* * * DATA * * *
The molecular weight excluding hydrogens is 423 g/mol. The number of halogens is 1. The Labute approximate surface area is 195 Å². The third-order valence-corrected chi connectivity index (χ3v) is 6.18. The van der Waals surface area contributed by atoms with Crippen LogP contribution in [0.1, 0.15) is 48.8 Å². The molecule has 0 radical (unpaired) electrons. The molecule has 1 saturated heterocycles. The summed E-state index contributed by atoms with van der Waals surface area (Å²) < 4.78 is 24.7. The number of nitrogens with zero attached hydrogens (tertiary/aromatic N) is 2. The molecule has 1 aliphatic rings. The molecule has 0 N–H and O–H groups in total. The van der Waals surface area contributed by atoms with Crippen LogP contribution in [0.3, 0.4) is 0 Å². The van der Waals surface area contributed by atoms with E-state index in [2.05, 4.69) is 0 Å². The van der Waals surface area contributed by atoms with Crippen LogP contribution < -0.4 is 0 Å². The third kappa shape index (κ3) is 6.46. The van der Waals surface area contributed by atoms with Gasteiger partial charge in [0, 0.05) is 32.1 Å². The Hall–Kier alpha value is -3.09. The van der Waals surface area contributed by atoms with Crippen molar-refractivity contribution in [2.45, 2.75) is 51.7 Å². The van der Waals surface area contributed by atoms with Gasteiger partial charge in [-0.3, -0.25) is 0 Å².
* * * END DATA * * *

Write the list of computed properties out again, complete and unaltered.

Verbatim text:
The molecular weight excluding hydrogens is 423 g/mol. The number of halogens is 1. The Labute approximate surface area is 195 Å². The third-order valence-corrected chi connectivity index (χ3v) is 6.18. The van der Waals surface area contributed by atoms with Crippen LogP contribution in [0.1, 0.15) is 48.8 Å². The molecule has 0 radical (unpaired) electrons. The molecule has 1 saturated heterocycles. The summed E-state index contributed by atoms with van der Waals surface area (Å²) < 4.78 is 24.7. The number of nitrogens with zero attached hydrogens (tertiary/aromatic N) is 2. The molecule has 1 aliphatic rings. The molecule has 0 N–H and O–H groups in total. The van der Waals surface area contributed by atoms with Crippen LogP contribution in [0.3, 0.4) is 0 Å². The van der Waals surface area contributed by atoms with E-state index in [2.05, 4.69) is 0 Å². The van der Waals surface area contributed by atoms with Crippen LogP contribution < -0.4 is 0 Å². The third kappa shape index (κ3) is 6.46. The van der Waals surface area contributed by atoms with Gasteiger partial charge in [0, 0.05) is 32.1 Å². The Hall–Kier alpha value is -3.09. The van der Waals surface area contributed by atoms with Crippen molar-refractivity contribution in [2.45, 2.75) is 51.7 Å². The van der Waals surface area contributed by atoms with Gasteiger partial charge in [-0.3, -0.25) is 0 Å².